Math 422 Introduction to Complex Analysis

Spring 2016, UAF

Instructor: Ed Bueler

Office: Chapman 301C.
Phone: 474-7693
Class Times & Room: MWF 9:15--10:15 Bunnell 410
CRN: 34426
Text: Gamelin, Complex Analysis, Corrected ed., Springer 2003

Course Website:

Ed's schedule and Office Hours:

Course Content and Topics:

The catalog gives this terse description of the course: Complex functions including series, integrals, residues, conformal mapping and applications.

In more detail, we will cover these topics: While we will cover less than half of it, the textbook has good explanations and exercises. (And it is not expensive!) The second half of the textbook, which we will not use, covers material for a more advanced course, but it also shows some more fascinating applications of complex analysis. Note that during the course I will bring up applications as they seem appropriate, but the content here is not primarily "applied mathematics".

Goals and Outcomes:

Complex analysis is an essential tool both for applications of mathematics and for understanding further theory. The goals of this class are that you

Assigned Work, and How Your Grade is Built:

Weekly homework forms 45% of your score for the class, and is thus essential to your grade. It is equally essential to preparing for the exams. The homework will include by-hand computations and proofs. My expectations for proof style are modest, as I know that Math 265 "Introduction to Mathematical Proofs" is not a prerequisite to this course. The homework assignments themselves, and their due dates, will be posted at the Course Website

There will be two in-class Midterm Exams and one primarily in-class Final Exam. In fact a small part of the Final Exam will be take-home, but the majority in-class.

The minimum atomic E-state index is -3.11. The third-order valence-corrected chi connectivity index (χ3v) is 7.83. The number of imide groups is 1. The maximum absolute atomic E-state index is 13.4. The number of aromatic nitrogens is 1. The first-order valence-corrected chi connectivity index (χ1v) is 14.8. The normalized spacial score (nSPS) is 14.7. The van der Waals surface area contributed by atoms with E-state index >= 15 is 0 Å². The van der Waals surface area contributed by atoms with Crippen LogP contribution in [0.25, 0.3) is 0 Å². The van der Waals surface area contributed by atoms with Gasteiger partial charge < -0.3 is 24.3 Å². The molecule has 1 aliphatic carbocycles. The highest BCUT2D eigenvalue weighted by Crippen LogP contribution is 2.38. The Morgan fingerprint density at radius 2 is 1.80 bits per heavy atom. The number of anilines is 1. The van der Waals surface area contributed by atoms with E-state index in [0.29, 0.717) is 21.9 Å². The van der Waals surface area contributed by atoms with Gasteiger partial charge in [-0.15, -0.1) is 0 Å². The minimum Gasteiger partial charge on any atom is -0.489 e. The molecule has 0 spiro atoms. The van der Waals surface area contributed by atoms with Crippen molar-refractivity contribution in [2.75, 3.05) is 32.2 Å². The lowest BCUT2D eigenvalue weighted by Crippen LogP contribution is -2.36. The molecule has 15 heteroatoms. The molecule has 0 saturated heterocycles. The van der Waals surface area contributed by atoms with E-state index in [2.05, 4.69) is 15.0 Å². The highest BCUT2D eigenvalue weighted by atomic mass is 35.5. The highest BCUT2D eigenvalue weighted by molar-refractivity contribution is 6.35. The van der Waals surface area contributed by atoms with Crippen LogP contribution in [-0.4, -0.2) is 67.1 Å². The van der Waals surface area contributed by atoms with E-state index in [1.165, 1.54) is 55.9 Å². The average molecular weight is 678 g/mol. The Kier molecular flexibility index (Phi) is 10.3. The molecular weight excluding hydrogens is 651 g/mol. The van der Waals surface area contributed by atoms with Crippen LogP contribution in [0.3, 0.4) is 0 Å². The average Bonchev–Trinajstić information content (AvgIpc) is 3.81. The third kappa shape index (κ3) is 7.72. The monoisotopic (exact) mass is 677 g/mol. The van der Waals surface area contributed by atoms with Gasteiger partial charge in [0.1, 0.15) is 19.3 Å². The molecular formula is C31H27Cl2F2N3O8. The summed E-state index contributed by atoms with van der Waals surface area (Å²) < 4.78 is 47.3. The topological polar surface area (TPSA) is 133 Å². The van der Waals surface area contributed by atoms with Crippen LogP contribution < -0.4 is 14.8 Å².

In summary:

Midterm Exam I
Midterm Exam II
Final Exam
Percent of Grade
in class, Friday 19 February
in class, Friday 1 April
in class, Thursday 5 May, 8:00--10:00am

Based on your raw homework and exam scores, I guarantee grades according to the following schedule:
   90 - 100 % = A,  79 - 89 % = B,  68 - 78 % = C,  57 - 67 % = D,  0 - 56 % = F.
This schedule is a guarantee. I reserve the right to increase your grade above this schedule based on the actual difficulty of the work and/or upon average class performance.


The Dept of Mathematics and Statistics has reasonable policies on incompletes, late withdrawals, early final examinations, etc.; see   You are covered by the UAF Student Code of Conduct.   I will work with the Office of Disabilities Services (208 WHIT, 474-5655) to provide reasonable accommodation to student with disabilities.


Officially, the only prerequisite is Math 302 Differential Equations. In actuality, Math 422 course uses a great deal of material from Calculus II and III (Math 252,253), but these courses are prerequisites to Math 302.

The catalog also says, accurately, that: May be taken independently of MATH F421.

If you have taken Math 302 or equivalent then this is a good course for you. It is probably true that those students who have taken more 300-level Math courses will have an easier time in this course, on average, than those who have taken fewer. This is what math professors call the effect of having more "mathematical maturity." It is a nebulous thing, really ...